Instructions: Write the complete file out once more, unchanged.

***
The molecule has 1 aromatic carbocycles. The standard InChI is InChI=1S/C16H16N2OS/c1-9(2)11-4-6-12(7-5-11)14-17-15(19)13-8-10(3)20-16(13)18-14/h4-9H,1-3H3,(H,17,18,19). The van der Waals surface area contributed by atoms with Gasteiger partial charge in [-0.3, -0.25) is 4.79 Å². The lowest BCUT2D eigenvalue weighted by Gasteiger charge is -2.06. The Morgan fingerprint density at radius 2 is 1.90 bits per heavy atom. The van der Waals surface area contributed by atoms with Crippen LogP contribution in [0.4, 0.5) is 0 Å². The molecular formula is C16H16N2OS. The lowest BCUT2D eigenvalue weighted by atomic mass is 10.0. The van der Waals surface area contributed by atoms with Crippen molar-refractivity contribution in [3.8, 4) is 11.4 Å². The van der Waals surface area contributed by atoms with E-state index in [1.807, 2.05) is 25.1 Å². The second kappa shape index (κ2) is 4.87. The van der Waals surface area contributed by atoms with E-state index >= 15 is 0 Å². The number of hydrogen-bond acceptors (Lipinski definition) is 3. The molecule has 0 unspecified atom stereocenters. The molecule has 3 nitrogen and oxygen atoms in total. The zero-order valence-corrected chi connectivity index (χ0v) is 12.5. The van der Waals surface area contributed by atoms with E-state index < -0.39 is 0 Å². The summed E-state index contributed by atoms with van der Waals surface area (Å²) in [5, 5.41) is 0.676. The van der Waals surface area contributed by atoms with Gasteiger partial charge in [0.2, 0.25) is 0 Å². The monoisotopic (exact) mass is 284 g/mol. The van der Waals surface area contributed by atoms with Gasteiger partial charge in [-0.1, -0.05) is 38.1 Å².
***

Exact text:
The molecule has 1 aromatic carbocycles. The standard InChI is InChI=1S/C16H16N2OS/c1-9(2)11-4-6-12(7-5-11)14-17-15(19)13-8-10(3)20-16(13)18-14/h4-9H,1-3H3,(H,17,18,19). The van der Waals surface area contributed by atoms with Gasteiger partial charge in [-0.3, -0.25) is 4.79 Å². The lowest BCUT2D eigenvalue weighted by Gasteiger charge is -2.06. The Morgan fingerprint density at radius 2 is 1.90 bits per heavy atom. The van der Waals surface area contributed by atoms with Crippen LogP contribution in [0.4, 0.5) is 0 Å². The molecular formula is C16H16N2OS. The lowest BCUT2D eigenvalue weighted by atomic mass is 10.0. The van der Waals surface area contributed by atoms with Crippen molar-refractivity contribution in [3.8, 4) is 11.4 Å². The van der Waals surface area contributed by atoms with E-state index in [1.807, 2.05) is 25.1 Å². The second kappa shape index (κ2) is 4.87. The van der Waals surface area contributed by atoms with E-state index >= 15 is 0 Å². The number of hydrogen-bond acceptors (Lipinski definition) is 3. The molecule has 0 unspecified atom stereocenters. The molecule has 3 nitrogen and oxygen atoms in total. The zero-order valence-corrected chi connectivity index (χ0v) is 12.5. The van der Waals surface area contributed by atoms with E-state index < -0.39 is 0 Å². The summed E-state index contributed by atoms with van der Waals surface area (Å²) in [5, 5.41) is 0.676. The van der Waals surface area contributed by atoms with Gasteiger partial charge in [0.2, 0.25) is 0 Å². The monoisotopic (exact) mass is 284 g/mol. The van der Waals surface area contributed by atoms with Gasteiger partial charge in [-0.1, -0.05) is 38.1 Å².